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MCDONNELL DOUGLAS v. NATIONAL AERONAUTICS & SPACE

June 9, 2000

MCDONNELL DOUGLAS CORPORATION, PLAINTIFF,
V.
NATIONAL AERONAUTICS & SPACE ADMINISTRATION, DEFENDANT.



The opinion of the court was delivered by: Lamberth, District Judge.

MEMORANDUM OPINION

This matter comes before the Court on Plaintiff McDonnell Douglas Aerospace Corporation's ("MDA") Motion for Judgment Pursuant to Appellate Mandate. For the following reasons, the Court finds the case to be moot and it is dismissed.

I. Background

In December 1994, Defendant National Aeronautics & Space Administration ("NASA") issued a solicitation of bids relating to its need for expendable launch vehicle services. The solicitation requested, among other information, the submission of proposed prices for a number of contract line items. MDA submitted a bid which NASA accepted. On February 27, 1996, the parties executed a contract which contained the pricing information at issue in this lawsuit.

Subsequently, NASA received a Freedom of Information Act ("FOIA") request for a copy of the MDA contract. NASA requested comment from MDA regarding the FOIA request. After NASA reviewed MDA's objections to disclosure of certain pricing information, NASA issued a "Notice of Intent to Release Information" letter. MDA responded, raising new objections, further explaining its previous objections, and asking NASA to reconsider the planned disclosure.

The parties filed cross-motions for summary judgment in this Court. NASA sought to disclose the information at issue to the FOIA requester and MDA sought a permanent injunction barring the disclosure. By memorandum opinion and order dated October 10, 1997, this Court granted Defendant NASA's motion for summary judgment, denied Plaintiff MDA's cross-motion for summary judgment, and dismissed the case.

MDA appealed the dismissal, and the Court of Appeals for the District of Columbia Circuit reversed. By order and opinion dated June 25, 1999, the Court of Appeals held that the contract line item pricing information at issue in this lawsuit is exempt from disclosure under FOIA exemption four pursuant to the Trade Secrets Act. Subsequently, Plaintiff MDA made a motion to this Court for judgment pursuant to appellate mandate.

After the parties briefed the Court on Plaintiffs motion, Defendant NASA informed the Court that the FOIA request underlying this litigation had been withdrawn by the requester, FOIA Group, Inc., by letter dated February 9, 2000. (Def.'s Mem. to Ct., filed March 1, 2000, Attach. 1.) NASA also informed the Court that prior to that withdrawal, NASA received another request for the same information from The Aerospace Corporation ("Aerospace"), dated December 15, 1999. (Id. at 1.)*fn1

II. Analysis

In light of the withdrawal of the FOIA request underlying this litigation, the Court must answer the threshold question of whether the case is moot. "Simply stated, a case is moot when the issues presented are no longer `live' or the parties lack a legally cognizable interest in the outcome." Powell v. McCormack, 395 U.S. 486, 496, 89 S.Ct. 1944, 23 L.Ed.2d 491 (1969).

A reverse FOIA suit, such as the instant case, is moot when the FOIA request that is the underlying basis for the suit is withdrawn by the requester. Gulf Oil Corp. v. Brock, 778 F.2d 834, 843 (D.C. Cir. 1985). In Gulf Oil, plaintiff Gulf Oil Corporation ("Gulf") brought a reverse FOIA action to enjoin defendant Department of Labor ("DOL") from disclosing an affirmative action plan to the National Organization of Women ("NOW"). Id. at 837. NOW had requested the plan under FOIA, but withdrew the request during the litigation between Gulf and DOL. Id. at 837. When NOW withdrew its request it "mooted the live dispute that was once before the District Court." Id. at 838. Likewise, when the FOIA Group withdrew its request to NASA, it mooted the live dispute that was once before this Court.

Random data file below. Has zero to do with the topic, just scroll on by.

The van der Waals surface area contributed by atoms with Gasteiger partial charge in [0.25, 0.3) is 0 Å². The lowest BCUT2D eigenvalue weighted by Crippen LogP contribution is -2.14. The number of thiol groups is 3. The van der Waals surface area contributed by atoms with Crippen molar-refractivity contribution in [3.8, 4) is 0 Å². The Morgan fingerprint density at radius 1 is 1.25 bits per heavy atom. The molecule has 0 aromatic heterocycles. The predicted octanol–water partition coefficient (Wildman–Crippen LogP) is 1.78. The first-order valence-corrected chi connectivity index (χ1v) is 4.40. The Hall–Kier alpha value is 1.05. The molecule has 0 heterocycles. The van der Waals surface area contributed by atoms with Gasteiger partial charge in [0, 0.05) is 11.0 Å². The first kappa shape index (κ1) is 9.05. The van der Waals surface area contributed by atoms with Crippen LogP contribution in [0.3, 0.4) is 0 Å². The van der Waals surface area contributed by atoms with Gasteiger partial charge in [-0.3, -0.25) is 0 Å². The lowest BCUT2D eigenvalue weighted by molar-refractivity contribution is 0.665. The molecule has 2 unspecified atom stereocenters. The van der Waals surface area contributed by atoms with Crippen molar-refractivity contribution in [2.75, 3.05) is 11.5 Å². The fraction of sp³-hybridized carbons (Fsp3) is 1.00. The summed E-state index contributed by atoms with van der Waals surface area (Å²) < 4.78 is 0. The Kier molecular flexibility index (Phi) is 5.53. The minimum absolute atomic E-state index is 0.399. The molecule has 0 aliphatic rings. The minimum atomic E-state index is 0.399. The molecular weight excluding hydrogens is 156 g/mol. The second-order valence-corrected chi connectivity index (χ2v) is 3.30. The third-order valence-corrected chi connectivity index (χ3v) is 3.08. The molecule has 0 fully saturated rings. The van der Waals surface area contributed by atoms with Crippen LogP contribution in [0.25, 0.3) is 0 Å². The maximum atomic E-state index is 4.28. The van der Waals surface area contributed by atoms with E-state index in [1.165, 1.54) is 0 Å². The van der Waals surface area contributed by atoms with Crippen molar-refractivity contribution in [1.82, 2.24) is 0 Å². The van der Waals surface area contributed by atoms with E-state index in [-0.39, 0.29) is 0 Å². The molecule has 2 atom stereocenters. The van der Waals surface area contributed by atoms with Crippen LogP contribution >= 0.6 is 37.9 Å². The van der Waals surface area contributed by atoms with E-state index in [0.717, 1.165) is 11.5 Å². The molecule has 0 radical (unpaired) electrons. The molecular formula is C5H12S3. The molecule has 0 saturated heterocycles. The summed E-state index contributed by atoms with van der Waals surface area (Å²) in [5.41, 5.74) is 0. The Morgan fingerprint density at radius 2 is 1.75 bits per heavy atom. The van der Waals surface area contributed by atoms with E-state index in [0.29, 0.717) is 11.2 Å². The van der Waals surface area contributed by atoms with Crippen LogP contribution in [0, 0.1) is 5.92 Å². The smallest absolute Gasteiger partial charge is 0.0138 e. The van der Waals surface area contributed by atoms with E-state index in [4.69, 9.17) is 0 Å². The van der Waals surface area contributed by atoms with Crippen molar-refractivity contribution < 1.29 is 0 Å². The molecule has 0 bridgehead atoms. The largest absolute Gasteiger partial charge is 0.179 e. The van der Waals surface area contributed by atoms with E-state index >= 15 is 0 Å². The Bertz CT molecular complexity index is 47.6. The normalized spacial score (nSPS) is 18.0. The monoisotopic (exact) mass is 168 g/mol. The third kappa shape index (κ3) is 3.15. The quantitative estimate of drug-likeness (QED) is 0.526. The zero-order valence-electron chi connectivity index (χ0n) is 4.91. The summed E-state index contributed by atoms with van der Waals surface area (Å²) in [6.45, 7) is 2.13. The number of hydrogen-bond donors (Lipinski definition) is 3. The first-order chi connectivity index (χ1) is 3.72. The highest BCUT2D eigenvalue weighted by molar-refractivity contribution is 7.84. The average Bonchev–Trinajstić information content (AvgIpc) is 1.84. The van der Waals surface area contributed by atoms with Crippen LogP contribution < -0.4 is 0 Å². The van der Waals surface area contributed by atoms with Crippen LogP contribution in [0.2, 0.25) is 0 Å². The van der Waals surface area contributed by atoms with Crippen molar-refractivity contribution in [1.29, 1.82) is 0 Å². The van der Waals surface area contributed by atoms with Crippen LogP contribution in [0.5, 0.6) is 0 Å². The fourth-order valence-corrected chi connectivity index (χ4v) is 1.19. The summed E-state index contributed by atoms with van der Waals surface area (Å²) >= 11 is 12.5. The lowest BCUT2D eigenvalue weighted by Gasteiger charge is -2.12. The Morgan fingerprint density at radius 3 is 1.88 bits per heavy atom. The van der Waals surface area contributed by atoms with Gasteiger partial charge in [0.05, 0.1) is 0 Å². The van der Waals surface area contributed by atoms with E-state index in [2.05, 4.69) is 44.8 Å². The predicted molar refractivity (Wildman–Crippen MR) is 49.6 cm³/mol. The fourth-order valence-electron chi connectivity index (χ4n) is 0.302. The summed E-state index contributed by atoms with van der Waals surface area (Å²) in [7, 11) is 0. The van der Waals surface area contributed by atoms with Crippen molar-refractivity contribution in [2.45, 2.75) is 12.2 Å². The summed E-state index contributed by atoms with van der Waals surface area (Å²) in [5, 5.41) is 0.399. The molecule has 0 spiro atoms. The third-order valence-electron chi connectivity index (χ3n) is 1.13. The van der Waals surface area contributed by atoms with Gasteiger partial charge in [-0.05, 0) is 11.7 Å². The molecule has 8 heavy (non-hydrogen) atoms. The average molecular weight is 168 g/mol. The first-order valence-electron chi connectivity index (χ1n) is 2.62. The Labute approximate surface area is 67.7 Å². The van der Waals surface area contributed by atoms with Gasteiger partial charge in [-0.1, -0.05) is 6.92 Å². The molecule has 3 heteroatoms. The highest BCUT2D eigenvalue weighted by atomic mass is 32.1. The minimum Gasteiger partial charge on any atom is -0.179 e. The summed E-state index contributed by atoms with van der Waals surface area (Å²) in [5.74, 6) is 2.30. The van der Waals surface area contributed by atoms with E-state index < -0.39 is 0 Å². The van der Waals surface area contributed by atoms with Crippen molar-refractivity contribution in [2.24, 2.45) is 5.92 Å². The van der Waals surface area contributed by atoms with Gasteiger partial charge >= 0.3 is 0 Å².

Despite the withdrawal of the FOIA Group's request to NASA, Plaintiff MDA asserts that the case is not moot. MDA argues that "given prospect of further requests for access to similar information, `the-capable-of-repetition-yet-evading-review doctrine saves the case from mootness'." (Pl.'s Resp. to Def.'s Mem. to Ct., filed March 3, 2000, at 2, n. 2 (quoting In re Motions of Dow Jones & Co., 142 F.3d 496, 499 n. 3 (D.C. Cir.), cert. denied, 525 U.S. 820, 119 S.Ct. 60, 142 L.Ed.2d 47 (1998)).) Absent a class action, the "capable of repetition, yet evading review" doctrine is "limited to the situation where two elements combined: (1) the challenged action was in its duration too short to be fully litigated prior to its cessation or expiration, and (2) there was a reasonable expectation that the same complaining party would be subjected to the same action again." Weinstein v. Bradford, 423 U.S. 147, 149, 96 S.Ct. 347, 46 L.Ed.2d 350 (1975).

In Dow Jones, a number of media outlets moved for access to district court proceedings and pleadings relating to a grand jury investigation. Dow Jones, 142 F.3d at 498. The judge denied the motions for access and the media appealed. Although two of the hearings had concluded, the Court of Appeals for the District of Columbia Circuit decided the case nonetheless, noting that "the capable-of-repetition-yet-evading-review doctrine saves the case from mootness." Id. at 499. Dow Jones was saved from mootness under the Bradford criteria because 1) the district court proceedings were too short in duration for the issue of media access to be fully litigated prior to the ...


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